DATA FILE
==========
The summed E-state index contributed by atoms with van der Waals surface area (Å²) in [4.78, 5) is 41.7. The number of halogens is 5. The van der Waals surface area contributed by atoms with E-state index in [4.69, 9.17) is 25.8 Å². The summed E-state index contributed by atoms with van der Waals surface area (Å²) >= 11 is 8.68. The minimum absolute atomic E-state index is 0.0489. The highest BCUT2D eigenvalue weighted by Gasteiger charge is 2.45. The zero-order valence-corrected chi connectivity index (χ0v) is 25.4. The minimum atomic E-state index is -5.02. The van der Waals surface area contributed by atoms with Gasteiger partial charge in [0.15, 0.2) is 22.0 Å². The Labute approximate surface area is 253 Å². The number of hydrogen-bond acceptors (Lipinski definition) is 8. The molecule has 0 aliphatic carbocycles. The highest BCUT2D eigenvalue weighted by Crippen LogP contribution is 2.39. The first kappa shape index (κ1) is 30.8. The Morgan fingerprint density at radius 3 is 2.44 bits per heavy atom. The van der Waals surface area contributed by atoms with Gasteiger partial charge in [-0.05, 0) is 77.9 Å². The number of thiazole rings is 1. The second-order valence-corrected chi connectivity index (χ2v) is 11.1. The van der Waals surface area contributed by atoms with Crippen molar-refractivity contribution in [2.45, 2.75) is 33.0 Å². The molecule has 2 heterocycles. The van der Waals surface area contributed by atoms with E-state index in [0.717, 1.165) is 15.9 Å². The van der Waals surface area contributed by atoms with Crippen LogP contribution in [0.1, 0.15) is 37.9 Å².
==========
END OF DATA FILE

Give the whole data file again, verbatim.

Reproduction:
The summed E-state index contributed by atoms with van der Waals surface area (Å²) in [4.78, 5) is 41.7. The number of halogens is 5. The van der Waals surface area contributed by atoms with E-state index in [4.69, 9.17) is 25.8 Å². The summed E-state index contributed by atoms with van der Waals surface area (Å²) >= 11 is 8.68. The minimum absolute atomic E-state index is 0.0489. The highest BCUT2D eigenvalue weighted by Gasteiger charge is 2.45. The zero-order valence-corrected chi connectivity index (χ0v) is 25.4. The minimum atomic E-state index is -5.02. The van der Waals surface area contributed by atoms with Gasteiger partial charge in [0.15, 0.2) is 22.0 Å². The Labute approximate surface area is 253 Å². The number of hydrogen-bond acceptors (Lipinski definition) is 8. The molecule has 0 aliphatic carbocycles. The highest BCUT2D eigenvalue weighted by Crippen LogP contribution is 2.39. The first kappa shape index (κ1) is 30.8. The Morgan fingerprint density at radius 3 is 2.44 bits per heavy atom. The van der Waals surface area contributed by atoms with Gasteiger partial charge in [-0.05, 0) is 77.9 Å². The number of thiazole rings is 1. The second-order valence-corrected chi connectivity index (χ2v) is 11.1. The van der Waals surface area contributed by atoms with Crippen molar-refractivity contribution in [2.45, 2.75) is 33.0 Å². The molecule has 2 heterocycles. The van der Waals surface area contributed by atoms with E-state index in [0.717, 1.165) is 15.9 Å². The van der Waals surface area contributed by atoms with Crippen LogP contribution in [0.1, 0.15) is 37.9 Å².